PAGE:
You can browse the, uh, collection by Subject Matter (don't miss Processed Foods), Province (a winner: Manitoba), or by Artist. The curator of the museum, David Yanciw (pictured above next to a big Canadian Triceratops) explains his motivation:
...Me and a friend of mine (Samson Yee) undertook a road trip from my city (Saskatoon, Saskatchewan) to Edmonton, Alberta. Well we decided to take a little detour in search of the world's largest Pyrogy (Ukrainian dumpling) in Glendon, Alberta. I had seen a newspaper article about it and another good friend also mentioned it. I had to see, with my own eyes, how they can make something like this look realistic (it was on a giant fork). It actually did look really good but what was more amazing was we, like many others, have gone a great deal out of our way to see it. Glendon is out of the way for anybody. We stopped in at the gift shop and bought a plastic spoon with a decal and a miniature pyrogy on it and I realized what the monument really meant.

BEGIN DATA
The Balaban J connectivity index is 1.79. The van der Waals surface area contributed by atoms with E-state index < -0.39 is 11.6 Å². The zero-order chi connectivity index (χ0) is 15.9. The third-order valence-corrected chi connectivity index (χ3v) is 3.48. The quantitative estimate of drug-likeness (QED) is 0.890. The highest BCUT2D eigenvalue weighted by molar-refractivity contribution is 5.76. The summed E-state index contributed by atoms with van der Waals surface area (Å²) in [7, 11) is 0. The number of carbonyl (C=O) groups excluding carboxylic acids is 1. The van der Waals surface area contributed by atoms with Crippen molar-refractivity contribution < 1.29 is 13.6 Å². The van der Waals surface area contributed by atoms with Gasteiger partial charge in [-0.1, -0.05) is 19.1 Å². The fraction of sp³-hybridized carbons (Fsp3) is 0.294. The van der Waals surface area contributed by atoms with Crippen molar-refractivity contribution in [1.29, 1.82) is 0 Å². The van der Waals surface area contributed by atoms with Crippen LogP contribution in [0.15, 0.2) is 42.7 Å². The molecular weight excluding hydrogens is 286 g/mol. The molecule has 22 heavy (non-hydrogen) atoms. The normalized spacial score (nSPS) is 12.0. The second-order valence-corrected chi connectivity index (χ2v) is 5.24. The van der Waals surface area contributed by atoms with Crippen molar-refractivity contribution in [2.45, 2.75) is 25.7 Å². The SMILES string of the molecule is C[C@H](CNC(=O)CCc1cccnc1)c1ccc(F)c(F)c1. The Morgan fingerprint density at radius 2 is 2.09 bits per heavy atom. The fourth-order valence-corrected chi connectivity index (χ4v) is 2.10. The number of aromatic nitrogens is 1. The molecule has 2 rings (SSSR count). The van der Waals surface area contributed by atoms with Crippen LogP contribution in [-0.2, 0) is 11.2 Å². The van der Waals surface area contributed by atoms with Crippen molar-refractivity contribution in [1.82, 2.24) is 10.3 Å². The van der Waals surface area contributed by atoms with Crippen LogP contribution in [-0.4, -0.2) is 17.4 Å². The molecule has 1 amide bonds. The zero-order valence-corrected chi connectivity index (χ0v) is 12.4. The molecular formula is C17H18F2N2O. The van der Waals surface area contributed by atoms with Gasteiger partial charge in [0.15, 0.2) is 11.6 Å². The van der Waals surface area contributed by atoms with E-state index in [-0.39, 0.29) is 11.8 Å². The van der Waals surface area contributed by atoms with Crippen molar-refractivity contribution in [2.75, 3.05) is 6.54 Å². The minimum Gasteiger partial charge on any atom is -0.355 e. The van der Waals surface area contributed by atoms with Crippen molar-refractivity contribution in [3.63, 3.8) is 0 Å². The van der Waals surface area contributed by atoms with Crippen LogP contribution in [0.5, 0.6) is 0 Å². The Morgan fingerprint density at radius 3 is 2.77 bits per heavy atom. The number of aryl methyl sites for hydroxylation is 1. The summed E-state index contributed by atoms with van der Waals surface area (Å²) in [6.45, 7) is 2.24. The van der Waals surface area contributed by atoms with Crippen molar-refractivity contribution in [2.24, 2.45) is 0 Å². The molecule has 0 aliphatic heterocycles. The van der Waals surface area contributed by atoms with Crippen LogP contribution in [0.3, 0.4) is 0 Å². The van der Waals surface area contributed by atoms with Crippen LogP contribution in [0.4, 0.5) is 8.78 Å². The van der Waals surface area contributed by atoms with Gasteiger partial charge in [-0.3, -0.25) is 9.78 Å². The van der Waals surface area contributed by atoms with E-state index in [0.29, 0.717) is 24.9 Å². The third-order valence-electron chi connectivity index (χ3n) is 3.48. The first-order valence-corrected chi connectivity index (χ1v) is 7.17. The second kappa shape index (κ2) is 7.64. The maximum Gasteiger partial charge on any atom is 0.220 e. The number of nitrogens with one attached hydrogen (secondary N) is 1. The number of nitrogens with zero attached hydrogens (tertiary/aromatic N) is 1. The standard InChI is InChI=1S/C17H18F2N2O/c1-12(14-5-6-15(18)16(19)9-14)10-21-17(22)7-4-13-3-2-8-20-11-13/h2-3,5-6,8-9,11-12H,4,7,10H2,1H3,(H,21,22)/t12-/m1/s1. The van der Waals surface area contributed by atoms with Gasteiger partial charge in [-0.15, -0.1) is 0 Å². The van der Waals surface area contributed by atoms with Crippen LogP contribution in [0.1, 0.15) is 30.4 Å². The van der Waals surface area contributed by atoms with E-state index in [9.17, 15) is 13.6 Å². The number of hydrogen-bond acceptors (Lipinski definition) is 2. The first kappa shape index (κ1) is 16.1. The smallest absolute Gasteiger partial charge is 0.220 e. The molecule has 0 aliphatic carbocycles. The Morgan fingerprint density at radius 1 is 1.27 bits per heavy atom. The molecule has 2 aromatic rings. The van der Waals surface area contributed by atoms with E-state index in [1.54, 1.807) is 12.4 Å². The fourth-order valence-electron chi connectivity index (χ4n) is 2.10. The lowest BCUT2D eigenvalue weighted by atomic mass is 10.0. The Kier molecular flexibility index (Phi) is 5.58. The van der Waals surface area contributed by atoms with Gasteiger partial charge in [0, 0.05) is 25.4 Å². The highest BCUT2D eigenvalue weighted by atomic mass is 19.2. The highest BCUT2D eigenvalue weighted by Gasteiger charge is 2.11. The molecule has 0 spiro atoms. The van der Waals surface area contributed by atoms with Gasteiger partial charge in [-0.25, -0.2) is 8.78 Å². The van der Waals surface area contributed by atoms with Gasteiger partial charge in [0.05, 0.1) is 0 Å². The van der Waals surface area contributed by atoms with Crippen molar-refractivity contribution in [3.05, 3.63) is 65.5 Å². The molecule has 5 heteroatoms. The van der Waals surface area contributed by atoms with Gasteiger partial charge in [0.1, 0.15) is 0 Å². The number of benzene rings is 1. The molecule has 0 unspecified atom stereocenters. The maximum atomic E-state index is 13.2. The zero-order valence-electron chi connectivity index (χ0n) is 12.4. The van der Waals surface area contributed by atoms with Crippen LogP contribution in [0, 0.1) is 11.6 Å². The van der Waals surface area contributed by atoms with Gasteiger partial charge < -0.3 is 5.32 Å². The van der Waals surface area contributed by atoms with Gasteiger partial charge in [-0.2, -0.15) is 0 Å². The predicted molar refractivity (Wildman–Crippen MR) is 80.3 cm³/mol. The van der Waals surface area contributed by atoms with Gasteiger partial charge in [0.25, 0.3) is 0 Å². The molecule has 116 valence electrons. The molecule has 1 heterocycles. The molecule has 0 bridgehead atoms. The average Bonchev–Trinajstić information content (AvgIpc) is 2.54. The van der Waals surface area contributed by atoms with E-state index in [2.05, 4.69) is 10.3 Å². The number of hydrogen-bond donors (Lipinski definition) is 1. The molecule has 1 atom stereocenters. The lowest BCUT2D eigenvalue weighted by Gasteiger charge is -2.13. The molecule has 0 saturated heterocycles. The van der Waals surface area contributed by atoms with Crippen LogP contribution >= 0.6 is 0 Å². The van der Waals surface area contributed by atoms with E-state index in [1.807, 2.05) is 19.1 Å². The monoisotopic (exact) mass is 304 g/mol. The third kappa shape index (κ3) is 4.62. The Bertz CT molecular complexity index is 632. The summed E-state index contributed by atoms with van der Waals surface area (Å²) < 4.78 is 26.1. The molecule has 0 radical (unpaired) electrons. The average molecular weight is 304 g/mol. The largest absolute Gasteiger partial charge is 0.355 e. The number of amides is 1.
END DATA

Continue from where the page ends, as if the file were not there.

Although the site's design is pretty dated, there's lots of great stuff in the collection. Have a look, and don't miss the anthropomorphized Pinto Bean from Bow Island, AB; the creepy Potato from Maugerville, NB; or the giant Catfish outside a McDonald's in Selkirk, MB.